From my day one being here, I have maintained the point that we have humanitarian situations in all the regions, not just in Tigray. We have to attend equally to all regions where the problems are, and that is what we are doing. Then it comes to the preconditions or any conditionality. Any assistance in the areas of health, social development, empowerment of agriculture, development of agricultural system, creating of opportunities for farmers, for women and youths should be free of any conditionality. I always publicly speak about it, free of any conditionality except the basic requirement of transparency accountability.

Politicization of the humanitarian aid or aid sector in general should not be allowed or tolerated. The UN is an impartial and independent organization working on the principles of humanity to provide assistance to the people. That fundamentally is the point of us and that’s what I tell all partners with funding. I do not accept or advocate for any conditionality for those sectors beyond basic standards of accountability.

Tigray was the center of the war in northern Ethiopia. Is it within this understanding that whenever senior UN officials visit Ethiopia, they make frequent travels to Tigray?

Let me clarify. As the UN resident and humanitarian coordinator, I visited all the regions. Of course, Tigray had experienced the war but I wouldn’t characterize the needs in other regions as less. In fact, there may be even more in some places. I visited certain parts of Afar, parts of Amhara, and Gambella. I have seen a lot of difficulty, some of which could be characterized as even worse. So I don’t want to compare.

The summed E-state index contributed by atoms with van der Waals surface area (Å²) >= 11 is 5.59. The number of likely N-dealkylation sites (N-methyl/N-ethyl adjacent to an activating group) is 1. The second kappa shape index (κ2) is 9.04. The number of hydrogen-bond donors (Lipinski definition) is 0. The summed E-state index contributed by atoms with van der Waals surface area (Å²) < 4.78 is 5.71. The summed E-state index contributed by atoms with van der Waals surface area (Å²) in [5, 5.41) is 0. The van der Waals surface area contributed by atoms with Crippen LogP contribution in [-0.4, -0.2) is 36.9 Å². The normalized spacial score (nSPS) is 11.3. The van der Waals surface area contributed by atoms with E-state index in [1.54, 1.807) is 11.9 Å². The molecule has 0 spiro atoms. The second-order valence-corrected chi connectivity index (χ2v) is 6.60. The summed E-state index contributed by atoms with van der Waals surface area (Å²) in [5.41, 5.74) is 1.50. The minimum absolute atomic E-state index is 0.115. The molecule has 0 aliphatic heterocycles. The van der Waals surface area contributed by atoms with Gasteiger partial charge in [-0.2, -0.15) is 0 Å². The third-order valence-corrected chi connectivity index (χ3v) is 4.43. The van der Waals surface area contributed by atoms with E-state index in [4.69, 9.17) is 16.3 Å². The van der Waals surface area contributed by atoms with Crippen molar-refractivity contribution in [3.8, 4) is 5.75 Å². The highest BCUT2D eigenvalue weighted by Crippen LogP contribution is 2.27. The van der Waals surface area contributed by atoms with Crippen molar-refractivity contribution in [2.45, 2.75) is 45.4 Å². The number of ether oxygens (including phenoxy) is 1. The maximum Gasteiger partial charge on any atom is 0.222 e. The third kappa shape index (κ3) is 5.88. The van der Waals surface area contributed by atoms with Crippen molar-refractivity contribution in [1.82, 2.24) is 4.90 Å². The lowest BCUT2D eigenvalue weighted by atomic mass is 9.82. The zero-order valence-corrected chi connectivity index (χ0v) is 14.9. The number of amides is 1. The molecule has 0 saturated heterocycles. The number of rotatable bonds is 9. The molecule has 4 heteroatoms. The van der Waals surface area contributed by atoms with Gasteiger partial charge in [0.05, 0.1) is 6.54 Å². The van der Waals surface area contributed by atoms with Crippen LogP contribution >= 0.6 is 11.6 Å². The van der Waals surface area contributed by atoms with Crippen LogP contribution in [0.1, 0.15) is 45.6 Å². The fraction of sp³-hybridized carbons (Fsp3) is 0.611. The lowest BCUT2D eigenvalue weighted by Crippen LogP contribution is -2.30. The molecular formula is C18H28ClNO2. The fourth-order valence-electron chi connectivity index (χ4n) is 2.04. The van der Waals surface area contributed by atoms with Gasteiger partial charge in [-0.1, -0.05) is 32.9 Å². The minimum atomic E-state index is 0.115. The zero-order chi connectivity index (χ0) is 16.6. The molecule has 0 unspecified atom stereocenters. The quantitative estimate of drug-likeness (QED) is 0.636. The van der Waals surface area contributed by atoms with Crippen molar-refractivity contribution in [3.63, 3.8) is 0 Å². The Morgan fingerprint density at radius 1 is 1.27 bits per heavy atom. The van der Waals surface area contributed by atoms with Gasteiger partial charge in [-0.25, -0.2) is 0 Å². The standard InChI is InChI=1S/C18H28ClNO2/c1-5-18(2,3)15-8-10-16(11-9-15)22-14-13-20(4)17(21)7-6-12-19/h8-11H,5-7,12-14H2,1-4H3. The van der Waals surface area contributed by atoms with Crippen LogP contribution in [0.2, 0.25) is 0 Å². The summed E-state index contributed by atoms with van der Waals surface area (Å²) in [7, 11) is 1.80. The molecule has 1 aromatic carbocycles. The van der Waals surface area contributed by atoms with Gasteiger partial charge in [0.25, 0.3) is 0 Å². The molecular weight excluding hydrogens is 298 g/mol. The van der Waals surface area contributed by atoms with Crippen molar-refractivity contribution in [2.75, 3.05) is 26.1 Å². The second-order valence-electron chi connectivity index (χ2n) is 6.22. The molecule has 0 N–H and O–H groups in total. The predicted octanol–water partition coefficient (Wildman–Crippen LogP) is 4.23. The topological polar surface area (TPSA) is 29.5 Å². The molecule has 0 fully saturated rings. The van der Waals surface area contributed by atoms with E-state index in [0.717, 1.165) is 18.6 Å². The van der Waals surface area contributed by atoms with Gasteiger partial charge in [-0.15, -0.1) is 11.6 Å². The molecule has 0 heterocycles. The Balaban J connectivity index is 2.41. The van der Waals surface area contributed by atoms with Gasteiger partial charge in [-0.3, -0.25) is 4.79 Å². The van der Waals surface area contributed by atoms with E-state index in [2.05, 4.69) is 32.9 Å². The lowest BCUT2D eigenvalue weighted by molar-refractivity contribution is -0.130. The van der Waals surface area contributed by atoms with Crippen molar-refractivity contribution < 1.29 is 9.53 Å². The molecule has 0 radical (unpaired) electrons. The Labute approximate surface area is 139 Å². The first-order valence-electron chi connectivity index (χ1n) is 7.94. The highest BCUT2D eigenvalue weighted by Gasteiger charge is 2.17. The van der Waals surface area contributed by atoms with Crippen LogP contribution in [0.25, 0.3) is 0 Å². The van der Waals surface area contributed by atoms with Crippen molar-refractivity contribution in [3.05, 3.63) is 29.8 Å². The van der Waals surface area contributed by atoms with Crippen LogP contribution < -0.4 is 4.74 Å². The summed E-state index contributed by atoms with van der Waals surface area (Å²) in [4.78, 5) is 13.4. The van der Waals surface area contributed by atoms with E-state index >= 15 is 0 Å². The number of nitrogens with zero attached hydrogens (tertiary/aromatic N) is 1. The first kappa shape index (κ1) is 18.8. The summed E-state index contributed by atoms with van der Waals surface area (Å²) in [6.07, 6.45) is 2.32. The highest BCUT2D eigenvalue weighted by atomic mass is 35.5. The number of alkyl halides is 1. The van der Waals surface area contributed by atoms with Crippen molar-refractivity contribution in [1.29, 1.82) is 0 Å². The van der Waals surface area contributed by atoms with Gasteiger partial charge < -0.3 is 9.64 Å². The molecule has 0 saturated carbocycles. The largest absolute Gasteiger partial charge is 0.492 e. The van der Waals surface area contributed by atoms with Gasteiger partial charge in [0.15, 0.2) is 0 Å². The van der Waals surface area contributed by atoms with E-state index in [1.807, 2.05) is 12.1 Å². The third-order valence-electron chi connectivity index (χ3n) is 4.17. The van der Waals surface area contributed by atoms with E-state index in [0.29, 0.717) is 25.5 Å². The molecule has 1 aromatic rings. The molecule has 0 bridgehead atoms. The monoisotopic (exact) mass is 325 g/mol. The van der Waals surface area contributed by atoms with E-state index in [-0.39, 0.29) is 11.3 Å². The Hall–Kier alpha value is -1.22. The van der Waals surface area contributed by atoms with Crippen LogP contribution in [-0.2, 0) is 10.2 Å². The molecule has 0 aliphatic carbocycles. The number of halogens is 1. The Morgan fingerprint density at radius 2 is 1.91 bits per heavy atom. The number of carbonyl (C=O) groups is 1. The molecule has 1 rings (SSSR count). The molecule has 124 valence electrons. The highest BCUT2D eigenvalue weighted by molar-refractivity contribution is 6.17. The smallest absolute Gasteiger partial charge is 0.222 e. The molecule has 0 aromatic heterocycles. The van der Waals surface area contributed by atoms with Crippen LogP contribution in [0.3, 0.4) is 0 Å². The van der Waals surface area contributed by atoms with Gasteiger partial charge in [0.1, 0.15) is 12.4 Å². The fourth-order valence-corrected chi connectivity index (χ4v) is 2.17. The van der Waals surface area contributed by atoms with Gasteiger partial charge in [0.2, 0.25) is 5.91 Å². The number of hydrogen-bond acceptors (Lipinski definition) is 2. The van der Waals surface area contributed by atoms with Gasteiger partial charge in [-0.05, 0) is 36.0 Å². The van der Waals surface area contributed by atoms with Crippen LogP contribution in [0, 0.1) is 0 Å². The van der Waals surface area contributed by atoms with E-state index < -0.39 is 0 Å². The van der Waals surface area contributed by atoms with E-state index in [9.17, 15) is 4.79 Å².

Why the officials are visiting there: of course a little bit more attention has gone to that place because of the war. And there is a very active diaspora who is mobilizing a lot of people around the world with certain messages. My constant message to everyone who is coming to visit the country is to pay equal attention to all regions and to work in the most inclusive and organized manner. If you would see where we are sending our money, where we are making our investments and how we organize ourselves, there is no prioritization of authorization for any region compared to another.

How does the diaspora’s influence work in this situation?

I think when the people from outside come here, they often come with information they receive from global media, from the parliaments in their own countries or members from the diaspora groups. Many of them are very active, specifically with their attention to the problems in the north. They are not necessarily speaking about all of the problems.